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The University of Southampton
The Alan Turing Institute

Strategic influence in dynamic opinion formation: Theory and data

Overview

Processes of dynamic opinion change govern how information spreads and consensus forms in democratic societies. The emergence of social media has changed these processes in two important ways. First, it has made them more transparent, as data from social media are often available and amenable to analysis. Second, however, it has also exposed social interactions and processes of opinion formation to opaque ways of manipulation, often involving multiple competing parties that exert, or allocate, influence strategically to further their respective goals. This is particularly evident in the current debates about foreign influence on election results, the spread of fake news or the emergence of paid influencers to advertise products on social media platforms.

A good understanding of this strategic manipulation by multiple competing parties is needed to: (i) gain better awareness of strategic influence on social media, (ii) learn about ways to counter or prevent it, and (iii) use it effectively for public policy. To date, a large body of literature has investigated processes of opinion spread and strategic influence allocation on social networks. Broadly, one can distinguish two streams of research: (i) models similar to the independent cascade model [1], a model in which opinion formation is treated as a one-off process, i.e. one in which an agent commits to an opinion once and then holds it for the rest of the process (we refer to this type of model as static below) and (ii) models that treat opinion change as a dynamic process in which agents can flip between states according to certain stochastic rules (we refer to these models as dynamic below).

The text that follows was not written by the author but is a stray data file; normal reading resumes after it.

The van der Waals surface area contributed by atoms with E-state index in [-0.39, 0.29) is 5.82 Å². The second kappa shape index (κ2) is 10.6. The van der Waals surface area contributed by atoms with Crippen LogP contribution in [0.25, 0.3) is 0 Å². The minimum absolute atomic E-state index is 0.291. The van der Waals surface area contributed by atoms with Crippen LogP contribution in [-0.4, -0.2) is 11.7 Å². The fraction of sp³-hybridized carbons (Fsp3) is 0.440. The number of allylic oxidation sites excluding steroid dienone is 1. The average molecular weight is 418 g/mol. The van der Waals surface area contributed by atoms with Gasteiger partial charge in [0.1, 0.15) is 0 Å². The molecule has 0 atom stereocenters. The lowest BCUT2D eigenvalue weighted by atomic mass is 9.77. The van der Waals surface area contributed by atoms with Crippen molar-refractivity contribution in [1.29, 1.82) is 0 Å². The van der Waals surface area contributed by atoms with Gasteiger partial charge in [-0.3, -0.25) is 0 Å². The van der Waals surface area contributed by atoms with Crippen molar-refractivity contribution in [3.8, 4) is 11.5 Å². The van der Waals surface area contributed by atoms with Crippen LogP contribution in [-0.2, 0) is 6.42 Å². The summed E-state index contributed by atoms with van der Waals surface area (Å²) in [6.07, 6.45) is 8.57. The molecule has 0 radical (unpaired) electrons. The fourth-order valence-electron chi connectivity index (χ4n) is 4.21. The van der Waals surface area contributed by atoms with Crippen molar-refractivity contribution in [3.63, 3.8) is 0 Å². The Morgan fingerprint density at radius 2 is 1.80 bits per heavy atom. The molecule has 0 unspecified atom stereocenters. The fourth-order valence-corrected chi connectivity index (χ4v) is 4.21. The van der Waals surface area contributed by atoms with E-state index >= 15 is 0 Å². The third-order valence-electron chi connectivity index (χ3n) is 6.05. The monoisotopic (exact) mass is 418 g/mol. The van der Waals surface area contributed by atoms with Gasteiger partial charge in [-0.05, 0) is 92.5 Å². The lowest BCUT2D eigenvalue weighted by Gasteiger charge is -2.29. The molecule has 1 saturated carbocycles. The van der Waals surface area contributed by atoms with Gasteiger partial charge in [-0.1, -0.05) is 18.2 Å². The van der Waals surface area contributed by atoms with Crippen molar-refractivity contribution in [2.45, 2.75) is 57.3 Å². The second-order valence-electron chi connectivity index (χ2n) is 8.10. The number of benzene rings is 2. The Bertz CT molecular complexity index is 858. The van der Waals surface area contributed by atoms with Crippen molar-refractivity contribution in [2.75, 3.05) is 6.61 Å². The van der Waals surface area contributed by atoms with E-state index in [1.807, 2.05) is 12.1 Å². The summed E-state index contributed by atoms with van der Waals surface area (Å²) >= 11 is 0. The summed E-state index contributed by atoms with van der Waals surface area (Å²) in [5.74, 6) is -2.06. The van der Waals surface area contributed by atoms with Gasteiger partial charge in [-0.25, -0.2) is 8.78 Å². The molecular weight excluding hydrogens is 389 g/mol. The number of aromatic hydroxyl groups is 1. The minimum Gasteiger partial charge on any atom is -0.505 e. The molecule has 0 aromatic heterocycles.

Research in class (i) has a long tradition in economics and computer science and strategic influence allocation is well understood. Models of class (ii) have typically been treated in the statistical physics literature [2], with a focus being on emergent phenomena and transitions between fundamental modes of behaviour rather than issues of optimality or considerations of strategic influence allocation. However, as (some) people frequently change their opinions in electoral debates or when commenting on news, models of the second class are far better suited to the type of problem outlined above. Hence the focus of the work proposed in this pilot is on theoretical advances in influence maximization for dynamic models of opinion formation, with the aim to pave the way for a fuller grant proposal on the understanding of influence and opinion dynamics in real-world settings.

Investigators

Principal Investigator: Dr Markus Brede (Southampton)

Co Investigators: Dr Long Tran-Thanh (Southampton) and Dr Sebastien Stein (Southampton)

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